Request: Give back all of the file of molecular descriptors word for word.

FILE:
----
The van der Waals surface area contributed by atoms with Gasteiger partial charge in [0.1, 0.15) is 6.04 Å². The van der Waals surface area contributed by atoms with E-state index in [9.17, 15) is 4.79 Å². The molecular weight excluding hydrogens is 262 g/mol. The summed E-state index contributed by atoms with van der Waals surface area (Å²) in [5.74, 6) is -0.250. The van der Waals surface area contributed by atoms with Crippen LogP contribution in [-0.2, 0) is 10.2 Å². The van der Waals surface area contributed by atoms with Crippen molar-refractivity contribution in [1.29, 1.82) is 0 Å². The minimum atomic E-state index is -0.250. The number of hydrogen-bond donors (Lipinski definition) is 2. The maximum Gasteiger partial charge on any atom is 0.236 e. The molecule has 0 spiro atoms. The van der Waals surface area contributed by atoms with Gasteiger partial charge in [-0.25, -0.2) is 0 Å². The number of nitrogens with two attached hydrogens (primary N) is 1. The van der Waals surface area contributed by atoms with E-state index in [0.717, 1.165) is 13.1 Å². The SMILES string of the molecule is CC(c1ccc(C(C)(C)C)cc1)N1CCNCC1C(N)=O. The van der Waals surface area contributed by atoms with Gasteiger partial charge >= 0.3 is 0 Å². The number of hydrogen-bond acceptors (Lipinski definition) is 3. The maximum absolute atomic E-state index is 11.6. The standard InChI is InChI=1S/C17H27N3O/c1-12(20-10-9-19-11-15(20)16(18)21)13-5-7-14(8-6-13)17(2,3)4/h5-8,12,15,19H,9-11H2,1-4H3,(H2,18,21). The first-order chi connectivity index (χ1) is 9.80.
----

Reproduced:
The van der Waals surface area contributed by atoms with Gasteiger partial charge in [0.1, 0.15) is 6.04 Å². The van der Waals surface area contributed by atoms with E-state index in [9.17, 15) is 4.79 Å². The molecular weight excluding hydrogens is 262 g/mol. The summed E-state index contributed by atoms with van der Waals surface area (Å²) in [5.74, 6) is -0.250. The van der Waals surface area contributed by atoms with Crippen LogP contribution in [-0.2, 0) is 10.2 Å². The van der Waals surface area contributed by atoms with Crippen molar-refractivity contribution in [1.29, 1.82) is 0 Å². The minimum atomic E-state index is -0.250. The number of hydrogen-bond donors (Lipinski definition) is 2. The maximum Gasteiger partial charge on any atom is 0.236 e. The molecule has 0 spiro atoms. The van der Waals surface area contributed by atoms with Gasteiger partial charge in [-0.25, -0.2) is 0 Å². The number of nitrogens with two attached hydrogens (primary N) is 1. The van der Waals surface area contributed by atoms with E-state index in [0.717, 1.165) is 13.1 Å². The SMILES string of the molecule is CC(c1ccc(C(C)(C)C)cc1)N1CCNCC1C(N)=O. The van der Waals surface area contributed by atoms with Gasteiger partial charge >= 0.3 is 0 Å². The number of hydrogen-bond acceptors (Lipinski definition) is 3. The maximum absolute atomic E-state index is 11.6. The standard InChI is InChI=1S/C17H27N3O/c1-12(20-10-9-19-11-15(20)16(18)21)13-5-7-14(8-6-13)17(2,3)4/h5-8,12,15,19H,9-11H2,1-4H3,(H2,18,21). The first-order chi connectivity index (χ1) is 9.80.